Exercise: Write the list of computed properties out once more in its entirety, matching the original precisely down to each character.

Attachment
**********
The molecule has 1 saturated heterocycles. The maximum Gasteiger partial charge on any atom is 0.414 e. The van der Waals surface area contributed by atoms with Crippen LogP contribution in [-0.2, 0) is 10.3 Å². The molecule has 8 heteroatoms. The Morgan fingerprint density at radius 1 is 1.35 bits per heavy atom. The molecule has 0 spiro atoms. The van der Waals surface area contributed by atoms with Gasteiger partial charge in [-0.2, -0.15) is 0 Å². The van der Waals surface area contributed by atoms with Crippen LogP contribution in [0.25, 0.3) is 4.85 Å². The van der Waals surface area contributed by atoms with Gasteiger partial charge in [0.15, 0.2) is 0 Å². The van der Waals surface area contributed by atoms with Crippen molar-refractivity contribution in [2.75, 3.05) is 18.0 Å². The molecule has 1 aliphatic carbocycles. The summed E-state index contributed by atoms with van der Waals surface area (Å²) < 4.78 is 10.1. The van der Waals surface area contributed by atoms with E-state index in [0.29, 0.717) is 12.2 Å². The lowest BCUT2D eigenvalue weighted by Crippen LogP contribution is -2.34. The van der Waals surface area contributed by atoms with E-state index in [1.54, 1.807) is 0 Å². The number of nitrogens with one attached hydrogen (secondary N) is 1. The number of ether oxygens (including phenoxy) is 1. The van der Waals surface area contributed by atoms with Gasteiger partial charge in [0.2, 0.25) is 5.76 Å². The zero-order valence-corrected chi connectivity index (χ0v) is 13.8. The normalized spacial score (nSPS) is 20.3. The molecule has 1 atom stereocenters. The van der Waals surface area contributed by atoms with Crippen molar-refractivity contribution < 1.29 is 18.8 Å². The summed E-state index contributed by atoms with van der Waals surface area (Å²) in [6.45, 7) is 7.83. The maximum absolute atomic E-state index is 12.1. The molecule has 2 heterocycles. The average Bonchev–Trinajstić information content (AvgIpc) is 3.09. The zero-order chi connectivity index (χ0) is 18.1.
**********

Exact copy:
The molecule has 1 saturated heterocycles. The maximum Gasteiger partial charge on any atom is 0.414 e. The van der Waals surface area contributed by atoms with Crippen LogP contribution in [-0.2, 0) is 10.3 Å². The molecule has 8 heteroatoms. The Morgan fingerprint density at radius 1 is 1.35 bits per heavy atom. The molecule has 0 spiro atoms. The van der Waals surface area contributed by atoms with Gasteiger partial charge in [-0.2, -0.15) is 0 Å². The van der Waals surface area contributed by atoms with Crippen LogP contribution in [0.25, 0.3) is 4.85 Å². The van der Waals surface area contributed by atoms with Gasteiger partial charge in [0.15, 0.2) is 0 Å². The van der Waals surface area contributed by atoms with Crippen molar-refractivity contribution in [2.75, 3.05) is 18.0 Å². The molecule has 1 aliphatic carbocycles. The summed E-state index contributed by atoms with van der Waals surface area (Å²) < 4.78 is 10.1. The van der Waals surface area contributed by atoms with E-state index in [0.29, 0.717) is 12.2 Å². The lowest BCUT2D eigenvalue weighted by Crippen LogP contribution is -2.34. The van der Waals surface area contributed by atoms with E-state index in [1.54, 1.807) is 0 Å². The number of nitrogens with one attached hydrogen (secondary N) is 1. The number of ether oxygens (including phenoxy) is 1. The van der Waals surface area contributed by atoms with Gasteiger partial charge in [0.2, 0.25) is 5.76 Å². The zero-order valence-corrected chi connectivity index (χ0v) is 13.8. The normalized spacial score (nSPS) is 20.3. The molecule has 1 atom stereocenters. The van der Waals surface area contributed by atoms with Crippen molar-refractivity contribution < 1.29 is 18.8 Å². The summed E-state index contributed by atoms with van der Waals surface area (Å²) in [6.45, 7) is 7.83. The maximum absolute atomic E-state index is 12.1. The molecule has 2 heterocycles. The average Bonchev–Trinajstić information content (AvgIpc) is 3.09. The zero-order chi connectivity index (χ0) is 18.1.